Images Depict Mature Plants
Red Delicious Apple Trees for Sale Online
The Red Delicious Apple Tree is the most popular apple tree planted in the U.S. They produce large, red apples with juicy white flesh. The juicy red delicious apple is perfect for eating fresh off the tree or used in baking.
The Red Delicious apple has a very distinctive flavor. The taste is mild and sweet with very little acidity. The apples ripen from September to October and are an easy choice for your home orchard.
|Mature Height:||20 to 25 feet|
|Mature Width:||15 to 20 feet|
|Classification:||Broad leaved deciduous tree, spring flowering|
|Habit:||Spreading, umbrella shaped canopy|
|Pruning Season:||Late winter|
|Soil Condition:||Any well drained soil|
|Water Requirement:||Water well until established|
|Uses:||One of the best apples for eating fresh or storing|
How to Care for Red Delicious Apple Tree
Before you buy a Red Delicious Apple Tree, make sure to read about the recommended care instructions to keep this plant healthy and thriving.
How do I plant my Red Delicious Apple Tree?
We suggest when planting your newly purchased Red Delicious Apple Tree that you dig a hole twice as wide as the root system but not deeper. Depending on the quality of your existing soil you may need to add a locally sourced compost or topsoil to the back-fill soil. We do not recommend using straight topsoil or compost as a back-fill soil because more times than not these products will retain entirely to much moisture and will cause the root system to rot. Adding compost or topsoil will help the young feeder roots of Red Delicious Apple Tree to spread through the loose, nutrient rich soil, much easier than if you used solely the existing soil which more times than not will be hard and compacted. The most common cause of plant death after transplanting is planting the new plant to deep. That is why we do not recommend planting in a hole any deeper than the soil line of the plant in the pot. A good rule is that you should still be able to see the soil the plant was grown in after back-filling the hole.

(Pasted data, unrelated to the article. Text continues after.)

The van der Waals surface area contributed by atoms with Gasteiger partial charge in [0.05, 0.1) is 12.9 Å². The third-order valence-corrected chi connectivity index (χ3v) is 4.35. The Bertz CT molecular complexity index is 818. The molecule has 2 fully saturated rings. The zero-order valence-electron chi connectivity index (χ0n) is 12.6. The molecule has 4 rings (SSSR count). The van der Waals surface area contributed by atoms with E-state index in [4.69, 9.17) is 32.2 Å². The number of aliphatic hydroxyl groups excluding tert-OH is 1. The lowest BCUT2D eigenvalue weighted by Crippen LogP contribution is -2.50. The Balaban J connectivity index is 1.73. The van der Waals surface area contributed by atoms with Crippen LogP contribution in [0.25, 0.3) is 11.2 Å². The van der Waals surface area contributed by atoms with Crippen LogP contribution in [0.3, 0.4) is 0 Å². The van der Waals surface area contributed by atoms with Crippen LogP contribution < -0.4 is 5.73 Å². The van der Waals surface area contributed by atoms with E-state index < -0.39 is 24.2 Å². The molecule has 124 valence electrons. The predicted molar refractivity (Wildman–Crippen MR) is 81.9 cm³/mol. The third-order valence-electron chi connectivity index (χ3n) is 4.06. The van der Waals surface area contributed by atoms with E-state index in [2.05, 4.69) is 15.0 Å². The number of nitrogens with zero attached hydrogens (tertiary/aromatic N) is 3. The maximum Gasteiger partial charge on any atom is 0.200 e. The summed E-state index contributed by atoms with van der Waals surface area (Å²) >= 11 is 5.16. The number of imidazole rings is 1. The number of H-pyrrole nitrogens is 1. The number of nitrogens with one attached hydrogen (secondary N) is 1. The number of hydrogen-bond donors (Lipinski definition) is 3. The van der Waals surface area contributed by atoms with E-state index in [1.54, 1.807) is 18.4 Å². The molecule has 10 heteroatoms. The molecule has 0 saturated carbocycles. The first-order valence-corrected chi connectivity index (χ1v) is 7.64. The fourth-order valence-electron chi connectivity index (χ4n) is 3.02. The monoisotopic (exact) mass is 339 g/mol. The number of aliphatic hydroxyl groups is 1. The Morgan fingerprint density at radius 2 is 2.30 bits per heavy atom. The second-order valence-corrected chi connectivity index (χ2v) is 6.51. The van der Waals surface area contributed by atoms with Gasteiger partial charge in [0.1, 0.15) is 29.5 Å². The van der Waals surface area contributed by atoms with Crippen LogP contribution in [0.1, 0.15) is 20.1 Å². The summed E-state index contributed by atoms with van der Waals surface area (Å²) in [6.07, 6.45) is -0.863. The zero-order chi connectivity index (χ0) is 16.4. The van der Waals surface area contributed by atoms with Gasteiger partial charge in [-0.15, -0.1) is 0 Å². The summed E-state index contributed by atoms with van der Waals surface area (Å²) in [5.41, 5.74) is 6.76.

How often do I water my Red Delicious Apple Trees?
After back filling and lightly compacting the 50/50 mix of existing soil and compost give the Red Delicious Apple Tree a good deep watering. This is not to be rushed. Most of the water you put on the plant at first will run away from the plant until the soil is soaked. A general rule of thumb is to count to 5 for every one gallon of pot size. For example a one gallon pot would be watered until you count to 5 a three gallon pot would be 15 and so on. Check the plant daily for the first week or so and then every other day there after. Water using the counting method for the first few weeks. Gator Bags are a good investment that will help minimize the watering chore.
How much Fertilizer does a Red Delicious Apple Tree require?
Trees such as Red Delicious Apple Trees grow best if they are fertilized lightly in the spring once frost has passed with a well-balanced, extended-release, fertilizer such as Espoma Tree-tone. Fertilize Red Delicious Apple Trees again 6 to 8 weeks later to encourage heavier fruit set and faster growth of young trees. We recommend Bio-Tone fertilizer when planting as well, to help ensure your young apple tree has everything it needs in its new home orchard when establishing its root system.
What kind of mulch is best for an apple tree?
It's a good idea to provide a layer of mulch over the base of your young tree, to protect the roots from resource-stealing weeds and to help regulate soil temperatures. While any mulch will do, we highly recommend that you mulch your apple tree with either a ground hardwood mulch or a ground cypress mulch depending on your local availability. Cypress or hardwood mulch will be of a higher quality and provide better nutrition overall as they breakdown. Mulching helps to keep weeds away which will compete with your new investment for water and nutrients. A 2 to 3-inch layer of mulch is perfect but take care not to cover any part of the actual trunk of the tree. It's better to leave a small gap between the mulch and the stem or trunk so as to not inhibit growth.